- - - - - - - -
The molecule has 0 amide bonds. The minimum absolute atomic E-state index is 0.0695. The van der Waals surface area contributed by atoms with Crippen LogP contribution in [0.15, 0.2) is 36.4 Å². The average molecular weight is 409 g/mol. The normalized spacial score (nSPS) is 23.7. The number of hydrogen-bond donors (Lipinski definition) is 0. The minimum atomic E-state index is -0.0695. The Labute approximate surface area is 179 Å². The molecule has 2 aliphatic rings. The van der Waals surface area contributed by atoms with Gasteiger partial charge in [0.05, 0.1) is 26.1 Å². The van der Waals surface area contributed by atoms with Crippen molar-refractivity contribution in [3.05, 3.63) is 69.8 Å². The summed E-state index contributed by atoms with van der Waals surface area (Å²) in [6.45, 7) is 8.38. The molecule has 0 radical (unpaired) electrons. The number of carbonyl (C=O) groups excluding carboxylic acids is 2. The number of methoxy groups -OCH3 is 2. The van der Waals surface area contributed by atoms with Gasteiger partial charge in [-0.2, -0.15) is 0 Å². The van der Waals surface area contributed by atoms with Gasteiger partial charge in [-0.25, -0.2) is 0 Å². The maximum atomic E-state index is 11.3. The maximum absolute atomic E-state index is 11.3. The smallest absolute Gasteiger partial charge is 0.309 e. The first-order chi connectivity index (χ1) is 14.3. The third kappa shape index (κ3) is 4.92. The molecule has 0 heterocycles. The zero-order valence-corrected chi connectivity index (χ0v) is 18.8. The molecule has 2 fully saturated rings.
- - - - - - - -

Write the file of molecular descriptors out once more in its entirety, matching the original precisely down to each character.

The molecule has 0 amide bonds. The minimum absolute atomic E-state index is 0.0695. The van der Waals surface area contributed by atoms with Crippen LogP contribution in [0.15, 0.2) is 36.4 Å². The average molecular weight is 409 g/mol. The normalized spacial score (nSPS) is 23.7. The number of hydrogen-bond donors (Lipinski definition) is 0. The minimum atomic E-state index is -0.0695. The Labute approximate surface area is 179 Å². The molecule has 2 aliphatic rings. The van der Waals surface area contributed by atoms with Gasteiger partial charge in [0.05, 0.1) is 26.1 Å². The van der Waals surface area contributed by atoms with Crippen molar-refractivity contribution in [3.05, 3.63) is 69.8 Å². The summed E-state index contributed by atoms with van der Waals surface area (Å²) in [6.45, 7) is 8.38. The molecule has 0 radical (unpaired) electrons. The number of carbonyl (C=O) groups excluding carboxylic acids is 2. The number of methoxy groups -OCH3 is 2. The van der Waals surface area contributed by atoms with Gasteiger partial charge in [-0.2, -0.15) is 0 Å². The van der Waals surface area contributed by atoms with Gasteiger partial charge in [-0.25, -0.2) is 0 Å². The maximum atomic E-state index is 11.3. The maximum absolute atomic E-state index is 11.3. The smallest absolute Gasteiger partial charge is 0.309 e. The first-order chi connectivity index (χ1) is 14.3. The third kappa shape index (κ3) is 4.92. The molecule has 0 heterocycles. The zero-order valence-corrected chi connectivity index (χ0v) is 18.8. The molecule has 2 fully saturated rings.